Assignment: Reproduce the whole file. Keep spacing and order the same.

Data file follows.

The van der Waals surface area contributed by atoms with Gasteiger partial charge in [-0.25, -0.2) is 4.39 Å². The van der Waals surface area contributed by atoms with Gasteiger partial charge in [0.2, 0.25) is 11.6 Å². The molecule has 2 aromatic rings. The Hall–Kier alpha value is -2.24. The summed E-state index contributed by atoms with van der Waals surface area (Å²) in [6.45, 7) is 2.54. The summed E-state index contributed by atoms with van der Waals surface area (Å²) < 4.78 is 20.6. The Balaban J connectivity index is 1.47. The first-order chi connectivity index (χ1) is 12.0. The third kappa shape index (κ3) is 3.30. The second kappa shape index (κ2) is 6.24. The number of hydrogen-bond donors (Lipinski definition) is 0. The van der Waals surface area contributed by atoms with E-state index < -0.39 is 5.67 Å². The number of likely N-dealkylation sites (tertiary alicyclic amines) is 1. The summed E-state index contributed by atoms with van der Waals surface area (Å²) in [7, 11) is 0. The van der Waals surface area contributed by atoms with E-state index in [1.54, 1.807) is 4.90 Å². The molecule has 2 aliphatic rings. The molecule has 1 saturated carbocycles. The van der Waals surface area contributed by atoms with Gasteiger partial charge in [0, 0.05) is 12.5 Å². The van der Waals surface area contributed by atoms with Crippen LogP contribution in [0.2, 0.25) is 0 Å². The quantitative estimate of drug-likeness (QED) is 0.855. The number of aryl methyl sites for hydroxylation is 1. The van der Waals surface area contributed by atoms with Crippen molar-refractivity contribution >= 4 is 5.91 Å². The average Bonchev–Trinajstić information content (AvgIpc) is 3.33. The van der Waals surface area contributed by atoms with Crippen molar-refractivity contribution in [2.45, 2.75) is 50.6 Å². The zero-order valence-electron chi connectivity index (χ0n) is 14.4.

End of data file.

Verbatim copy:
The van der Waals surface area contributed by atoms with Gasteiger partial charge in [-0.25, -0.2) is 4.39 Å². The van der Waals surface area contributed by atoms with Gasteiger partial charge in [0.2, 0.25) is 11.6 Å². The molecule has 2 aromatic rings. The Hall–Kier alpha value is -2.24. The summed E-state index contributed by atoms with van der Waals surface area (Å²) in [6.45, 7) is 2.54. The summed E-state index contributed by atoms with van der Waals surface area (Å²) < 4.78 is 20.6. The Balaban J connectivity index is 1.47. The first-order chi connectivity index (χ1) is 12.0. The third kappa shape index (κ3) is 3.30. The second kappa shape index (κ2) is 6.24. The number of hydrogen-bond donors (Lipinski definition) is 0. The van der Waals surface area contributed by atoms with E-state index < -0.39 is 5.67 Å². The number of likely N-dealkylation sites (tertiary alicyclic amines) is 1. The summed E-state index contributed by atoms with van der Waals surface area (Å²) in [7, 11) is 0. The van der Waals surface area contributed by atoms with E-state index in [1.54, 1.807) is 4.90 Å². The molecule has 2 aliphatic rings. The molecule has 1 saturated carbocycles. The van der Waals surface area contributed by atoms with Gasteiger partial charge in [0, 0.05) is 12.5 Å². The van der Waals surface area contributed by atoms with Crippen LogP contribution in [0.2, 0.25) is 0 Å². The quantitative estimate of drug-likeness (QED) is 0.855. The number of aryl methyl sites for hydroxylation is 1. The van der Waals surface area contributed by atoms with Crippen molar-refractivity contribution >= 4 is 5.91 Å². The average Bonchev–Trinajstić information content (AvgIpc) is 3.33. The van der Waals surface area contributed by atoms with Crippen molar-refractivity contribution in [2.45, 2.75) is 50.6 Å². The zero-order valence-electron chi connectivity index (χ0n) is 14.4.